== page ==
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The Jeffersonian cyclopedia;

a comprehensive collection of the views of Thomas Jefferson classified and arranged in alphabetical order under nine thousand titles relating to government, politics, law, education, political economy, finance, science, art, literature, religious freedom, morals, etc.;

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241. AGRICULTURE, Rotation of crops.—[further continued] .
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241. AGRICULTURE, Rotation of crops.—[further continued] .

It has been said that no
rotation of crops will keep the earth in the
same degree of fertility without the aid of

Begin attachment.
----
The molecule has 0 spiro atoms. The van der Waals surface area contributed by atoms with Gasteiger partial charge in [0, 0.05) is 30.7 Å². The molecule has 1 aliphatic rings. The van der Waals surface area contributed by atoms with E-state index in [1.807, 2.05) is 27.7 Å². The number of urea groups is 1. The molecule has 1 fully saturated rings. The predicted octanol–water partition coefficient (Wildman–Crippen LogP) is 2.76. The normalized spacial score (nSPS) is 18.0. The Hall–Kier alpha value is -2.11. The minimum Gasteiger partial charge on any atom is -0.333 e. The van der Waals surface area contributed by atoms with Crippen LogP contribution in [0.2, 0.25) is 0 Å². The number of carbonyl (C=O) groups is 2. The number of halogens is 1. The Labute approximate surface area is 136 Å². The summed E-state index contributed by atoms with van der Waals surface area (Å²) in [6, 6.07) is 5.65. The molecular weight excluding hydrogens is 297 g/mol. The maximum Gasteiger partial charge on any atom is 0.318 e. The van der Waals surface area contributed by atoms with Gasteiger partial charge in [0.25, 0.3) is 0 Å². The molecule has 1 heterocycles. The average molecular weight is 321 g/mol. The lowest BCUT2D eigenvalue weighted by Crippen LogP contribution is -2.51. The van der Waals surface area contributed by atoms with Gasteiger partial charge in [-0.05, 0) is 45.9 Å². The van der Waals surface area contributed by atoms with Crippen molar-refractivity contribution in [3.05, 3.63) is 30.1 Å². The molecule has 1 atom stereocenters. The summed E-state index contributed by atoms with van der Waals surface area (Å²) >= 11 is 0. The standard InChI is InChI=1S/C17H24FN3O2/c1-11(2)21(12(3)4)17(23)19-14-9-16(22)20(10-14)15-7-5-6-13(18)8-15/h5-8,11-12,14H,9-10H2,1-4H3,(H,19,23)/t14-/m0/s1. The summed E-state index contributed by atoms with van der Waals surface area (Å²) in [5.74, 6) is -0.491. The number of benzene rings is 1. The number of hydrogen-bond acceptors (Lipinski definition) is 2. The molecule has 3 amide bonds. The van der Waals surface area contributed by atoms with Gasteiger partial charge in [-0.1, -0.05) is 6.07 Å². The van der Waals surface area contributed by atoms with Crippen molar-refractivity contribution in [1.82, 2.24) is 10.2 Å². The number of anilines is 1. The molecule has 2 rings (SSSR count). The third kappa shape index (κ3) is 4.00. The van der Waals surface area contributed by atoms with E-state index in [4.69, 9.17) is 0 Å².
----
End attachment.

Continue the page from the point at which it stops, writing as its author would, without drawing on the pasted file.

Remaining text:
manure. But it is well known here that a
space of rest greater or less in spontaneous
herbage, will restore the exhaustion of a
single crop. This then is a rotation; and as
it is not to be believed that spontaneous herbage
is the only or best covering during rest,
so may we expect that a substitute for it May
be found which will yield profitable crops.
Such perhaps are clover, peas, vetches, &c.
A rotation then may be found, which by giving
time for the slow influence of the atmosphere,
will keep the soil in a constant and
equal state of fertility. But the advantage of
manuring is that it will do more in one than
the atmosphere would require several years
to do, and consequently enables you so much
the oftener to take exhausting crops from the
soil, a circumstance of importance where
there is much more labor than land.—
To—. Washington ed. iv, 225.
(Pa., 1798)